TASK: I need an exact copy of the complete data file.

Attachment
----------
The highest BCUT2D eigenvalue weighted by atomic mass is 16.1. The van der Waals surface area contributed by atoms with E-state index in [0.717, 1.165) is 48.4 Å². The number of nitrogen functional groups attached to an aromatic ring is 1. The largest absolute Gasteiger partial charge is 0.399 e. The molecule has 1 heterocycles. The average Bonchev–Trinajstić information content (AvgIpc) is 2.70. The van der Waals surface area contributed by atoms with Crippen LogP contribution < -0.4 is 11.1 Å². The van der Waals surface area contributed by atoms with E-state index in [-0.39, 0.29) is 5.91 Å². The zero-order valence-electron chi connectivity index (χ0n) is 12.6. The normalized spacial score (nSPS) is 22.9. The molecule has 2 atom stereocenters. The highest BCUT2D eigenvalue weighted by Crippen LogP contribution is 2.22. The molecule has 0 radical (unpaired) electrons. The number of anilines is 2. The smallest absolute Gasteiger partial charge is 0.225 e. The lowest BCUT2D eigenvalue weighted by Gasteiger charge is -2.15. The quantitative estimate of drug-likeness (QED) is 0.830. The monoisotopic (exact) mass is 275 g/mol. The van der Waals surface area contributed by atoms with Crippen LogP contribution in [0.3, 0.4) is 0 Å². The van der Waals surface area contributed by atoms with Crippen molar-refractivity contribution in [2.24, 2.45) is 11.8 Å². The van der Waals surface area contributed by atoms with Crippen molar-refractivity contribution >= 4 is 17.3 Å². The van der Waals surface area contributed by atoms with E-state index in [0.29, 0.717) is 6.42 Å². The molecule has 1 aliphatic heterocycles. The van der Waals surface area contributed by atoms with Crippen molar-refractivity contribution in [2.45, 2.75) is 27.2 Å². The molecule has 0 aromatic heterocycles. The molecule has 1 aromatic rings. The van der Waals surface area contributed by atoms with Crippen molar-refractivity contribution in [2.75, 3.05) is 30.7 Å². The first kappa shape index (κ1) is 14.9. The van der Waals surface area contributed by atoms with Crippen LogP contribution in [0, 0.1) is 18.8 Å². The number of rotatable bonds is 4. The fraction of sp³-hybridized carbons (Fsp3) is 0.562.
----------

The highest BCUT2D eigenvalue weighted by atomic mass is 16.1. The van der Waals surface area contributed by atoms with E-state index in [0.717, 1.165) is 48.4 Å². The number of nitrogen functional groups attached to an aromatic ring is 1. The largest absolute Gasteiger partial charge is 0.399 e. The molecule has 1 heterocycles. The average Bonchev–Trinajstić information content (AvgIpc) is 2.70. The van der Waals surface area contributed by atoms with Crippen LogP contribution < -0.4 is 11.1 Å². The van der Waals surface area contributed by atoms with E-state index in [-0.39, 0.29) is 5.91 Å². The zero-order valence-electron chi connectivity index (χ0n) is 12.6. The normalized spacial score (nSPS) is 22.9. The molecule has 2 atom stereocenters. The highest BCUT2D eigenvalue weighted by Crippen LogP contribution is 2.22. The molecule has 0 radical (unpaired) electrons. The number of anilines is 2. The smallest absolute Gasteiger partial charge is 0.225 e. The lowest BCUT2D eigenvalue weighted by Gasteiger charge is -2.15. The quantitative estimate of drug-likeness (QED) is 0.830. The monoisotopic (exact) mass is 275 g/mol. The van der Waals surface area contributed by atoms with Crippen LogP contribution in [0.3, 0.4) is 0 Å². The van der Waals surface area contributed by atoms with Crippen molar-refractivity contribution in [2.24, 2.45) is 11.8 Å². The van der Waals surface area contributed by atoms with Crippen molar-refractivity contribution >= 4 is 17.3 Å². The van der Waals surface area contributed by atoms with E-state index in [0.29, 0.717) is 6.42 Å². The molecule has 1 aliphatic heterocycles. The van der Waals surface area contributed by atoms with Crippen molar-refractivity contribution in [2.45, 2.75) is 27.2 Å². The molecule has 0 aromatic heterocycles. The molecule has 1 aromatic rings. The van der Waals surface area contributed by atoms with Crippen molar-refractivity contribution in [2.75, 3.05) is 30.7 Å². The first kappa shape index (κ1) is 14.9. The van der Waals surface area contributed by atoms with Crippen LogP contribution in [0, 0.1) is 18.8 Å². The number of rotatable bonds is 4. The fraction of sp³-hybridized carbons (Fsp3) is 0.562.